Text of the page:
4. Types of peperomia: Prostrata

“Turtle chain” is another nomenclature of the prostrata, since its leaves simulate the shell of this animal. They are of the hanging and vining type, although they also mate with pots in containers or terrariums and like moist soil, but not excessively so, as explained by the University of North Carolina Gardening Extension.

Peperomia prostrata.
Peperomia prostrata.

5. Dolabriformis

This is a Peruvian peperomia that is also known as “prayer peperomia.” The leaves are dark green in the center and light in the rest.

They show a small fold towards the top and it is one of those that appreciate a little more natural light. In turn, this plant has benefits associated with calm.

According to a study published by Medicina Naturista, the essential oil of Peperomia dolabriformis, combined with aromatherapy and mindfulness, reduced anxiety and academic stress levels in a group of university students. So, it would be worthwhile to try meditation techniques with an aroma diffuser containing the essence of the prayer peperomia.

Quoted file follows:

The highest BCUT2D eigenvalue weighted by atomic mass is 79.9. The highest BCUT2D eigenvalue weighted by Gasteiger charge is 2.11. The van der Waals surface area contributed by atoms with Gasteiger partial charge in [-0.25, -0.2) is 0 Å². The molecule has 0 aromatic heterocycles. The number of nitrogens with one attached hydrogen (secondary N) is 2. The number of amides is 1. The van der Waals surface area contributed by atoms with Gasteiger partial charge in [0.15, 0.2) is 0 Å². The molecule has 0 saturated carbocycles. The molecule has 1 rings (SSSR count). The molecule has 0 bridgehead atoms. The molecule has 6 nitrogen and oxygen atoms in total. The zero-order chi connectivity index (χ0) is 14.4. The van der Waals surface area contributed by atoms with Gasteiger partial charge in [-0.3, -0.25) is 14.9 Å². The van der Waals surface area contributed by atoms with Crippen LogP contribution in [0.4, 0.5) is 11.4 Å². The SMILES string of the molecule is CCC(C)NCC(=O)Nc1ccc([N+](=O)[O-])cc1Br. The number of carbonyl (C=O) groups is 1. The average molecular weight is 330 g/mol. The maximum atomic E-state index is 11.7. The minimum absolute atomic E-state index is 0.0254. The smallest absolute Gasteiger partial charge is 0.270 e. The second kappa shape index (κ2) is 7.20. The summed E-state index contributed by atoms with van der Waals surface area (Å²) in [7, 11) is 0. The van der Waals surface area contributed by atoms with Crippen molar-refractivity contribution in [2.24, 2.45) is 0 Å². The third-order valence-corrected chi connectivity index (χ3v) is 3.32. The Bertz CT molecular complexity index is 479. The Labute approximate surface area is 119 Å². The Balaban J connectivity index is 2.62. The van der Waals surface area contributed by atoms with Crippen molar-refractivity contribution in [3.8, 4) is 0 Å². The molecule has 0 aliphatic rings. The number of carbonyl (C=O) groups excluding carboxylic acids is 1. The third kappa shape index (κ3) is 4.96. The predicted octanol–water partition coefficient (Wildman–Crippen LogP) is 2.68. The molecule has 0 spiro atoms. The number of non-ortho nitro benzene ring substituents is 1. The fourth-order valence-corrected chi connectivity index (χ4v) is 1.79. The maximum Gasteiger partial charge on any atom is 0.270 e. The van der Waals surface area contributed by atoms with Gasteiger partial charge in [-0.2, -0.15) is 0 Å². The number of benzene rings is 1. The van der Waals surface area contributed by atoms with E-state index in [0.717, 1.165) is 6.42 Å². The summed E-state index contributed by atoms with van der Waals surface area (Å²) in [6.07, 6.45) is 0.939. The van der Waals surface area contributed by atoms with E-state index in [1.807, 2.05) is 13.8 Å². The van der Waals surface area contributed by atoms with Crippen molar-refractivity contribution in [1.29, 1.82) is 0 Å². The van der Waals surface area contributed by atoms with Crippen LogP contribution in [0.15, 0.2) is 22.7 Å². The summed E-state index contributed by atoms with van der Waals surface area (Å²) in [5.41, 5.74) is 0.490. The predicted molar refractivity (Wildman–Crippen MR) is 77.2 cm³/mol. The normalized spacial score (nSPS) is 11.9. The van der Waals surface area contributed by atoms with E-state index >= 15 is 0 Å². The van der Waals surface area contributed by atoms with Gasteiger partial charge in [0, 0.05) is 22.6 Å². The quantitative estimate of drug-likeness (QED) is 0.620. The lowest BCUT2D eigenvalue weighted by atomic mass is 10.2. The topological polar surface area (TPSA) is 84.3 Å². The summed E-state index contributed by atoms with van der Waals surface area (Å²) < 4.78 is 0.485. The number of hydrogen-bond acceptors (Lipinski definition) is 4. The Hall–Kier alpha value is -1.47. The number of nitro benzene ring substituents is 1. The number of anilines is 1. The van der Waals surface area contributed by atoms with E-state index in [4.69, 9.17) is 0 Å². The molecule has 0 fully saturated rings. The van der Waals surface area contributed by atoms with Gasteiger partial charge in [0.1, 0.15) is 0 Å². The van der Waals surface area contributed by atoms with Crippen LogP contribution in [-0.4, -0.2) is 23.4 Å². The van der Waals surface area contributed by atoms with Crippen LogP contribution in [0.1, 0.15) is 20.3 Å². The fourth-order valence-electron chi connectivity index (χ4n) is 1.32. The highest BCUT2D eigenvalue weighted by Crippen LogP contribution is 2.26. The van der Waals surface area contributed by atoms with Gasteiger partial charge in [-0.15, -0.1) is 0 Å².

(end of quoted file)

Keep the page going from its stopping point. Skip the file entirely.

6. Types of peperomia: Nivalis

This is one of the smallest peperomias with tiny leaves, perfect to put on your desk. It reaches a maximum of 5 centimeters in height, although its creeping stem could reach 30 centimeters in length. In such a case, the appropriate thing to do is to move it.

How to choose the best peperomia for your home

Knowing that there are several types of these plants, it’s easier to select peperomias by color, texture, and shape. Another key to having the best one at home is to know, before acquiring it, where you will place it.

Although the dimensions of these shrubs are “manageable”, it’s not the same to want a specimen to decorate the desk as to look for one for the central table of the room or a showcase. Therein lies the secret: first, determine the piece of furniture or the space in the house that will house the plant and consider whether that area offers the conditions for its development.

All cited sources were thoroughly reviewed by our team to ensure their quality, reliability, currency, and validity. The bibliography of this article was considered reliable and of academic or scientific accuracy.

This text is provided for informational purposes only and does not replace consultation with a professional. If in doubt, consult your specialist.